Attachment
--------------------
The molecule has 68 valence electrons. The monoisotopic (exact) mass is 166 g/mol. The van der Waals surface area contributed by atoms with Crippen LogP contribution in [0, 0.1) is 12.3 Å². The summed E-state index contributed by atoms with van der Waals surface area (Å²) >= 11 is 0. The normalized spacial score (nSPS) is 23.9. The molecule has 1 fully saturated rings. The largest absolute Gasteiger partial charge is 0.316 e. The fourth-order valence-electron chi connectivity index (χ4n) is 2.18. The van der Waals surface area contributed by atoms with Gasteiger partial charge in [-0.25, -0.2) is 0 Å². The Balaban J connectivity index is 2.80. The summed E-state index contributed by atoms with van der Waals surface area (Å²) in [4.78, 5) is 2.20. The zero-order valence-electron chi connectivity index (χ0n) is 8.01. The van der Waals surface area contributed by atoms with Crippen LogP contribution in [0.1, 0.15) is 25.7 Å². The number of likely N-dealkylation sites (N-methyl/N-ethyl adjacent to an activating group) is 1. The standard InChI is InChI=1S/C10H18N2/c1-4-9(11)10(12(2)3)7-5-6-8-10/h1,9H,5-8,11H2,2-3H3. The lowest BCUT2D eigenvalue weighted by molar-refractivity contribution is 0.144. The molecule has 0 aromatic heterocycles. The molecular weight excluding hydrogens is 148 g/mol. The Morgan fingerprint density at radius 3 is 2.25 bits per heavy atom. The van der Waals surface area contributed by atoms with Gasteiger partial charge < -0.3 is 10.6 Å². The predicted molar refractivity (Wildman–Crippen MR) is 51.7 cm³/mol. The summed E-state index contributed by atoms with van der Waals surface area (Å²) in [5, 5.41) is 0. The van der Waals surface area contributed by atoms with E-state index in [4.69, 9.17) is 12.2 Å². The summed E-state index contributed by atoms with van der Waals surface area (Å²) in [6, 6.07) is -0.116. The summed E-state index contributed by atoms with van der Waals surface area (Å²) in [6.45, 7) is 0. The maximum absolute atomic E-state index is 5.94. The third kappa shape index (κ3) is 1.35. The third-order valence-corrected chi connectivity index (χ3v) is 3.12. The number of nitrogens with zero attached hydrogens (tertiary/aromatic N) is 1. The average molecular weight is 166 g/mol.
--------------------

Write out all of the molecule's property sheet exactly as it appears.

The molecule has 68 valence electrons. The monoisotopic (exact) mass is 166 g/mol. The van der Waals surface area contributed by atoms with Crippen LogP contribution in [0, 0.1) is 12.3 Å². The summed E-state index contributed by atoms with van der Waals surface area (Å²) >= 11 is 0. The normalized spacial score (nSPS) is 23.9. The molecule has 1 fully saturated rings. The largest absolute Gasteiger partial charge is 0.316 e. The fourth-order valence-electron chi connectivity index (χ4n) is 2.18. The van der Waals surface area contributed by atoms with Gasteiger partial charge in [-0.25, -0.2) is 0 Å². The Balaban J connectivity index is 2.80. The summed E-state index contributed by atoms with van der Waals surface area (Å²) in [4.78, 5) is 2.20. The zero-order valence-electron chi connectivity index (χ0n) is 8.01. The van der Waals surface area contributed by atoms with Crippen LogP contribution in [0.1, 0.15) is 25.7 Å². The number of likely N-dealkylation sites (N-methyl/N-ethyl adjacent to an activating group) is 1. The standard InChI is InChI=1S/C10H18N2/c1-4-9(11)10(12(2)3)7-5-6-8-10/h1,9H,5-8,11H2,2-3H3. The lowest BCUT2D eigenvalue weighted by molar-refractivity contribution is 0.144. The molecule has 0 aromatic heterocycles. The molecular weight excluding hydrogens is 148 g/mol. The Morgan fingerprint density at radius 3 is 2.25 bits per heavy atom. The van der Waals surface area contributed by atoms with Gasteiger partial charge < -0.3 is 10.6 Å². The predicted molar refractivity (Wildman–Crippen MR) is 51.7 cm³/mol. The summed E-state index contributed by atoms with van der Waals surface area (Å²) in [5, 5.41) is 0. The van der Waals surface area contributed by atoms with E-state index in [4.69, 9.17) is 12.2 Å². The summed E-state index contributed by atoms with van der Waals surface area (Å²) in [6, 6.07) is -0.116. The summed E-state index contributed by atoms with van der Waals surface area (Å²) in [6.45, 7) is 0. The maximum absolute atomic E-state index is 5.94. The third kappa shape index (κ3) is 1.35. The third-order valence-corrected chi connectivity index (χ3v) is 3.12. The number of nitrogens with zero attached hydrogens (tertiary/aromatic N) is 1. The average molecular weight is 166 g/mol.